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Appeals court upholds man’s conviction for threatening Muslim candidate

18th Jun 2021

Nadine Osman

A federal appeals court on June 4 upheld the conviction of a 54-year-old North Carolina man who posted an anonymous lynching threat online to a Muslim political candidate from Virginia.

The 4th US Circuit Court of Appeals rejected Joseph Cecil Vandevere’s argument that a threatening tweet he directed at former state Senate candidate Qasim Rashid, 38, contained constitutionally protected speech and didn’t constitute a “true threat.”

The tweet posted on March 13, 2018, included a picture of the infamous 1915 lynching of a Jewish man, Leo Frank, in Georgia and read, ‘View your destiny.’ Rashid posted a screenshot of the threatening tweet and reported it to the FBI. Rashid responded to the tweet by posting a message on Twitter, writing, ‘If extremists think threatening to kill me will slow me down – they’re both violent & ignorant. My faith teaches me to respond to injustice w/justice. We will march forward in service to all humanity.’

Speaking to The Muslim News Rashid said, “I am an immigrant, a US Citizen, and a Muslim American, and I’m grateful the appeals court upheld the conviction against the extremist who threatened to kill me for my faith as a Muslim.

“In the US the First Amendment protects a free exchange of ideas and condemns extremists who incite or threaten violence. This important distinction ensures a peaceful and inclusive society, while protecting citizens from hate and violence.

This is an important model of justice that nations around the world should follow to protect their faith minorities from extremists who seek to harm and threaten them.

“The role of Government should not be to decide what faith or religion is true, or what version of it is true, but to ensure equal justice for all, no matter what. I am grateful I have access to that equal justice here in the United States, as it is something unavailable to me in other parts of the world.”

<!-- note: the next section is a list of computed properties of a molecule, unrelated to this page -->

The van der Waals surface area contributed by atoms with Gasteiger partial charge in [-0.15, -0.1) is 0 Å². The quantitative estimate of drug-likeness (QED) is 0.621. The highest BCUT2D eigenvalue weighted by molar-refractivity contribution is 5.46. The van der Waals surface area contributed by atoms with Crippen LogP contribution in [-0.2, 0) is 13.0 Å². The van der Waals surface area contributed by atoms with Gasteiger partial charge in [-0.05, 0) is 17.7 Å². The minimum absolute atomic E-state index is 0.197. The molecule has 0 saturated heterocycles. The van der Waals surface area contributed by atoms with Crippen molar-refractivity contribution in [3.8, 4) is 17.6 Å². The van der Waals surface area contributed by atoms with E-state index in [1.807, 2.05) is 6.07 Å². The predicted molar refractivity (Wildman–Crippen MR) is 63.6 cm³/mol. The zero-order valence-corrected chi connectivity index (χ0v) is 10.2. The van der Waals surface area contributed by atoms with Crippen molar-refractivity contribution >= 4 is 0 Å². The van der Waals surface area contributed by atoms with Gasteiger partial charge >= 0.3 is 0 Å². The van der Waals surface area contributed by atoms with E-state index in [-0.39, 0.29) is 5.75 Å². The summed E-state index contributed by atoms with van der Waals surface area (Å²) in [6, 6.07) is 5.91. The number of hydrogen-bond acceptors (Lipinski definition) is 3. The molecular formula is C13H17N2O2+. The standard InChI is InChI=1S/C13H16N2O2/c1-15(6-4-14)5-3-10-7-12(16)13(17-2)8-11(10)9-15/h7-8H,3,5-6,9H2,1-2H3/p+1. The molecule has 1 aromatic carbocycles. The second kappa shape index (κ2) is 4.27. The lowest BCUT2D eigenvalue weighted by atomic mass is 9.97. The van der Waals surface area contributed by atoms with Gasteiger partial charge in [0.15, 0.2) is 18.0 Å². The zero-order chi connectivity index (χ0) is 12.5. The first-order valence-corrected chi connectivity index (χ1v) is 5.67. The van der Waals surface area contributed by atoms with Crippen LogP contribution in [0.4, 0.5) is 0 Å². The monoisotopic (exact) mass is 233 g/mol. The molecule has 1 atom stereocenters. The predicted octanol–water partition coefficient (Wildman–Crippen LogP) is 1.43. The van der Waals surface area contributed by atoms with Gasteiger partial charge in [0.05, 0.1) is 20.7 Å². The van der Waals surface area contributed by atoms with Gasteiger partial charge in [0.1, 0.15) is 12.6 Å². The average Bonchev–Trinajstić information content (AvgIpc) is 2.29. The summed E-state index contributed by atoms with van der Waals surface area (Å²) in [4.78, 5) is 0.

Vandevere, of Black Mountain, appealed after a jury in Asheville, North Carolina, convicted him in December 2019 of interstate communication of a threat to injure a person. Last June, Cogburn sentenced Vandevere to 10 months in prison.
Vandevere is serving his sentence at a Loretto prison in Pennsylvania, which has a minimum-security satellite camp.

The 4th Circuit panel concluded that Vandevere’s tweet directed at Rashid contained a true threat and therefore wasn’t free speech protected by the First Amendment. “We note first that a reasonable recipient familiar with the context would have felt threatened by the message and would not have construed it as a joke,” the panel’s opinion says.

The judges also noted that Vandevere specifically directed the tweet at a single person, albeit in a public forum, and wasn’t communicated “in a manner to engage anyone in public discourse regarding his political beliefs.”

“Finally, viewing the tweet in the context in which it was received, Vandevere’s statement would indicate to a reasonable recipient that Vandevere had a serious intent to do harm,” the panel added. The judges ruled without holding a hearing for Vandevere’s appeal, saying it wouldn’t have helped them decide the case.

Rashid, a Democrat, lost his November 2019 bid to defeat an incumbent Republican State Senator in Virginia.

One Response to “Appeals court upholds man’s conviction for threatening Muslim candidate”

Leo FrankJune 27, 2021

People should not use the internet to make direct death threats at individuals, especially not using the image of someone who was lynched. Leo Frank was proven with mathematically certainty his guilt but that doesn’t mean he deserved to be lynched. Lynching is wrong. Hopefully this will send a message to others not to make threats over the Internet.


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